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Hidden Teacher Effort in Educational Production: Monitoring vs. Merit Pay

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  • Christian Jaag

    (University of St. Gallen Institute of Public Finance & Fiscal Law)

Abstract

This paper deals with the optimality of teacher incentive contracts in the presence of costly or limited government resources. It considers educational production under asymmetric information as a function of teacher effort and class size. In the presence of costly government resources and convex effort costs, teacher monitoring - which is wasteful in principle - may be superior to merit pay in order to induce second-best teacher effort; optimum class size is not affected by informational deficiencies. If the government budget is exogenously fixed, optimum teacher effort may not be affordable, which is shown to make the case for monitoring activity instead of incentive pay even stronger.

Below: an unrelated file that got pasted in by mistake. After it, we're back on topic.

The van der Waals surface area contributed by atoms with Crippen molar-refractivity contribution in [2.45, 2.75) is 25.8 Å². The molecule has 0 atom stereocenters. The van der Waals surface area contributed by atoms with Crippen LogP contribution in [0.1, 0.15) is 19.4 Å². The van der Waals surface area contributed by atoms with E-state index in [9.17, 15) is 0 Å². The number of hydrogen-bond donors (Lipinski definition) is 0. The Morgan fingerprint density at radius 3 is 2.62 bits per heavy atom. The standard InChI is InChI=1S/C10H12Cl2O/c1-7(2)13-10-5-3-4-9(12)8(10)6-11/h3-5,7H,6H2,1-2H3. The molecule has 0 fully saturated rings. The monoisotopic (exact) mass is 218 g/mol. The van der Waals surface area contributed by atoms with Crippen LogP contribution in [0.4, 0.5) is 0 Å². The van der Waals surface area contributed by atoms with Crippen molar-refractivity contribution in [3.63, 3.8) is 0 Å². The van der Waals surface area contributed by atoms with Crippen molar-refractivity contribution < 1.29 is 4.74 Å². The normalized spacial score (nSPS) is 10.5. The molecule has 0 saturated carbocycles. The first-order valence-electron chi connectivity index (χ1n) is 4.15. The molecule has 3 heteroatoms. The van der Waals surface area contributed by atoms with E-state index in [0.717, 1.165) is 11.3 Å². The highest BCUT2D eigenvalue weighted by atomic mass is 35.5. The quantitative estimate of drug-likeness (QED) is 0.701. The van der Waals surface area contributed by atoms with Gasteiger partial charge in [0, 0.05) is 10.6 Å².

Suggested Citation

  • Christian Jaag, 2005. "Hidden Teacher Effort in Educational Production: Monitoring vs. Merit Pay," HEW 0503003, University Library of Munich, Germany.
  • Handle: RePEc:wpa:wuwphe:0503003
    Note: Type of Document - pdf; pages: 24
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    References listed on IDEAS

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    1. Jaag, Christian, 2006. "Teacher Incentives," MPRA Paper 340, University Library of Munich, Germany.

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    More about this item

    Keywords

    Education; Moral Hazard; Monitoring; Merit Pay; Incentives; Teachers;
    All these keywords.

    JEL classification:

    • I21 - Health, Education, and Welfare - - Education - - - Analysis of Education
    • I28 - Health, Education, and Welfare - - Education - - - Government Policy
    • D82 - Microeconomics - - Information, Knowledge, and Uncertainty - - - Asymmetric and Private Information; Mechanism Design

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